NICE ‘yes’ for BMS skin cancer drug Opdivo
NICE has approved Bristol-Myers Squibb’s skin cancer immunotherapy Opdivo (nivolumab) in final draft guidance as monotherapy for NHS patients in England and Wales.
The guidance recommends that the drug is made available with NHS funding for people with advanced melanoma – the most dangerous form of skin cancer. In 2012, some 13,500 people were diagnosed in the UK and approximately 2,100 people died from the disease. The condition can often be fatal if it advances to a stage where it cannot be surgically removed because it has spread to other parts of the body (unresectable or metastatic melanoma).
The NICE committee decided that a consultation on the draft recommendations was not needed for this appraisal, so the recommendations could go straight to a final appraisal determination.
Professor Paul Workman, chief executive of The Institute of Cancer Research, London, says: “It’s great to see NICE approve nivolumab, which is an effective and innovative new immunotherapy for melanoma, for use on the NHS. Patients with advanced melanoma currently have few treatment options, so it’s positive that NICE has approved this at the first time of asking. It’s vital that we get novel and exciting cancer treatments to patients as quickly as possible, and avoid the tortuous back and forths we have seen with other recent appraisals.”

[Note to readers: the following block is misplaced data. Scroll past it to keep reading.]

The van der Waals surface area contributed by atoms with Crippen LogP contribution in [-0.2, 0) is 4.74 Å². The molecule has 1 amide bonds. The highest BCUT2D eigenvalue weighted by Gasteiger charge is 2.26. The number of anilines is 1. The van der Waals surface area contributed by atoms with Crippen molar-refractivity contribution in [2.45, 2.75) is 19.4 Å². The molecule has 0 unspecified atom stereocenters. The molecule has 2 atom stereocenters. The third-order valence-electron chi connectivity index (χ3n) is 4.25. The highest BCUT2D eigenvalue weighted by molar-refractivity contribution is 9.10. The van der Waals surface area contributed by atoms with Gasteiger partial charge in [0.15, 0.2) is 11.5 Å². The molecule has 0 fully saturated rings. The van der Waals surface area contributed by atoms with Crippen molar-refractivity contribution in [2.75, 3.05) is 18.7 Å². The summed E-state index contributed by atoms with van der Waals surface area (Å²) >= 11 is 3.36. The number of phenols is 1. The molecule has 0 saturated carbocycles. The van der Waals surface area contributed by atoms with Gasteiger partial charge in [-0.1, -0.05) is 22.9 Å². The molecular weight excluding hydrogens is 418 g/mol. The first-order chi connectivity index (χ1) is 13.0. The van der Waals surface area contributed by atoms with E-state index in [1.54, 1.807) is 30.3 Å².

Commenting on NICE’s decision, Professor John Wagstaff, consultant oncologist at the South West Wales Cancer Institute and Swansea College of Medicine, adds: “Nivolumab has an innovative mode of action which will be a vital addition to our treatment armamentarium. Today’s decision is very welcome news for patients with advanced melanoma, as there are limited treatment options that have been shown to extend survival in this devastating disease.”
“Melanoma can progress very quickly and many patients simply can’t afford to wait for treatment”, says Gill Nuttall, founder of the charity Melanoma UK. “We are therefore really pleased that NICE has now committed to making this medicine available to NHS patients. Immunotherapies are changing survival expectations in cancer and we need to do more to bring patient access to these potentially life-extending cancer medicines as quickly as possible.”
Opdivo – a PD-1 (programmed death-1) immune checkpoint inhibitor – works by enhancing the ability of the immune system to find and fight cancer. Bristol-Myers Squibb is studying Opdivo across multiple tumour types, in a development programme consisting of more than 50 trials, as a monotherapy or in combination with other therapies.
Johanna Mercier, general manager of, Bristol-Myers Squibb UK & Ireland, welcomed the regulator’s decision as “positive news for melanoma patients in the UK”, but noted that lung cancer patients continue to wait on a decision for the drug in that indication. NICE rejected Opdivo in advanced lung cancer in draft guidance last year, and a final decision is due in May 2016.
Mercier says: “We hope that this can be revisited and are committed to continued collaboration with the reimbursement authorities to ensure that UK lung cancer patients gain rapid access to our innovative medicines in the same way that melanoma patients now will.”
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